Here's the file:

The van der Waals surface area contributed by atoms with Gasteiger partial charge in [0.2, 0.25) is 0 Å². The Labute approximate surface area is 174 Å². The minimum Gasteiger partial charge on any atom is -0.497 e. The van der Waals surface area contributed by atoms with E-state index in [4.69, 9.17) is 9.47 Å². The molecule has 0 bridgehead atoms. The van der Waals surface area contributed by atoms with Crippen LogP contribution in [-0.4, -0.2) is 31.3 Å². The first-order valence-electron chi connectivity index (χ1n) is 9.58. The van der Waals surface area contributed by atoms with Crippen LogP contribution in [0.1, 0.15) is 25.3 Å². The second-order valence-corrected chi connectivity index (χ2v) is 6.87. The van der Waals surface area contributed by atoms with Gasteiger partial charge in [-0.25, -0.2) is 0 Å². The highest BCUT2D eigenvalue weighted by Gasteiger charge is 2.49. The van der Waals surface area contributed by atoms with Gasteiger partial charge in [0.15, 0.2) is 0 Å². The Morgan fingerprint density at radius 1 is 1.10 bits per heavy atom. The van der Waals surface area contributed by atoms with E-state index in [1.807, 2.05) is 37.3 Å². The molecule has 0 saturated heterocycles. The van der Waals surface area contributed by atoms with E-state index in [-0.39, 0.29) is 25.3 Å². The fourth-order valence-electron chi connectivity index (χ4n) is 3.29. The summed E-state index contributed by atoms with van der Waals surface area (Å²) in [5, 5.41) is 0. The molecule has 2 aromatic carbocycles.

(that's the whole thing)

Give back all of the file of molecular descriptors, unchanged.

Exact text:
The van der Waals surface area contributed by atoms with Gasteiger partial charge in [0.2, 0.25) is 0 Å². The Labute approximate surface area is 174 Å². The minimum Gasteiger partial charge on any atom is -0.497 e. The van der Waals surface area contributed by atoms with E-state index in [4.69, 9.17) is 9.47 Å². The molecule has 0 bridgehead atoms. The van der Waals surface area contributed by atoms with Crippen LogP contribution in [-0.4, -0.2) is 31.3 Å². The first-order valence-electron chi connectivity index (χ1n) is 9.58. The van der Waals surface area contributed by atoms with Crippen LogP contribution in [0.1, 0.15) is 25.3 Å². The second-order valence-corrected chi connectivity index (χ2v) is 6.87. The van der Waals surface area contributed by atoms with Gasteiger partial charge in [-0.25, -0.2) is 0 Å². The highest BCUT2D eigenvalue weighted by Gasteiger charge is 2.49. The van der Waals surface area contributed by atoms with Gasteiger partial charge in [0.15, 0.2) is 0 Å². The Morgan fingerprint density at radius 1 is 1.10 bits per heavy atom. The van der Waals surface area contributed by atoms with E-state index in [1.807, 2.05) is 37.3 Å². The molecule has 0 saturated heterocycles. The van der Waals surface area contributed by atoms with E-state index in [-0.39, 0.29) is 25.3 Å². The fourth-order valence-electron chi connectivity index (χ4n) is 3.29. The summed E-state index contributed by atoms with van der Waals surface area (Å²) in [5, 5.41) is 0. The molecule has 2 aromatic carbocycles.